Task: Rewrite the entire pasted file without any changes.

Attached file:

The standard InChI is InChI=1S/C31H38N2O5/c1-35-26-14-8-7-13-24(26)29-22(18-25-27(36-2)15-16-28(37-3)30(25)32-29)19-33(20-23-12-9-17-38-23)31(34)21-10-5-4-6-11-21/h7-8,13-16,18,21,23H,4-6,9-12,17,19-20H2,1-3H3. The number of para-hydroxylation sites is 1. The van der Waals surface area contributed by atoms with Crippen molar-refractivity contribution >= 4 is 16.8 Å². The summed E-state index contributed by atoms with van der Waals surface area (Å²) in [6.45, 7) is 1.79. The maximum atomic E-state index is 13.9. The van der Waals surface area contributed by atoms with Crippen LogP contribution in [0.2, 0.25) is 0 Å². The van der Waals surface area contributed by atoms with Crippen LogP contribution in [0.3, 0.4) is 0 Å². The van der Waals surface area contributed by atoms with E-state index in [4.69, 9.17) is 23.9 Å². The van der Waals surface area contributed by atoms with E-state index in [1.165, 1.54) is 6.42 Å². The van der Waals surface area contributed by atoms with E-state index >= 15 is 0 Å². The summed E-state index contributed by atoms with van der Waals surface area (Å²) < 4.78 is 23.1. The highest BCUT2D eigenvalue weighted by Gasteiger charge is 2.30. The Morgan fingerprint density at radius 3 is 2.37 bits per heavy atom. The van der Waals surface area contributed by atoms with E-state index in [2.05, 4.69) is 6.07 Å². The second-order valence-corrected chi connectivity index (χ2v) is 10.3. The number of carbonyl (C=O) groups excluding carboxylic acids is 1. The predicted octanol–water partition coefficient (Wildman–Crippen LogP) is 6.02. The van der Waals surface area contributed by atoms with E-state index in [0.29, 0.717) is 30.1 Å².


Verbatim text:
The standard InChI is InChI=1S/C31H38N2O5/c1-35-26-14-8-7-13-24(26)29-22(18-25-27(36-2)15-16-28(37-3)30(25)32-29)19-33(20-23-12-9-17-38-23)31(34)21-10-5-4-6-11-21/h7-8,13-16,18,21,23H,4-6,9-12,17,19-20H2,1-3H3. The number of para-hydroxylation sites is 1. The van der Waals surface area contributed by atoms with Crippen molar-refractivity contribution >= 4 is 16.8 Å². The summed E-state index contributed by atoms with van der Waals surface area (Å²) in [6.45, 7) is 1.79. The maximum atomic E-state index is 13.9. The van der Waals surface area contributed by atoms with Crippen LogP contribution in [0.2, 0.25) is 0 Å². The van der Waals surface area contributed by atoms with Crippen LogP contribution in [0.3, 0.4) is 0 Å². The van der Waals surface area contributed by atoms with E-state index in [4.69, 9.17) is 23.9 Å². The van der Waals surface area contributed by atoms with E-state index in [1.165, 1.54) is 6.42 Å². The van der Waals surface area contributed by atoms with E-state index >= 15 is 0 Å². The summed E-state index contributed by atoms with van der Waals surface area (Å²) < 4.78 is 23.1. The highest BCUT2D eigenvalue weighted by Gasteiger charge is 2.30. The Morgan fingerprint density at radius 3 is 2.37 bits per heavy atom. The van der Waals surface area contributed by atoms with E-state index in [2.05, 4.69) is 6.07 Å². The second-order valence-corrected chi connectivity index (χ2v) is 10.3. The number of carbonyl (C=O) groups excluding carboxylic acids is 1. The predicted octanol–water partition coefficient (Wildman–Crippen LogP) is 6.02. The van der Waals surface area contributed by atoms with E-state index in [0.29, 0.717) is 30.1 Å².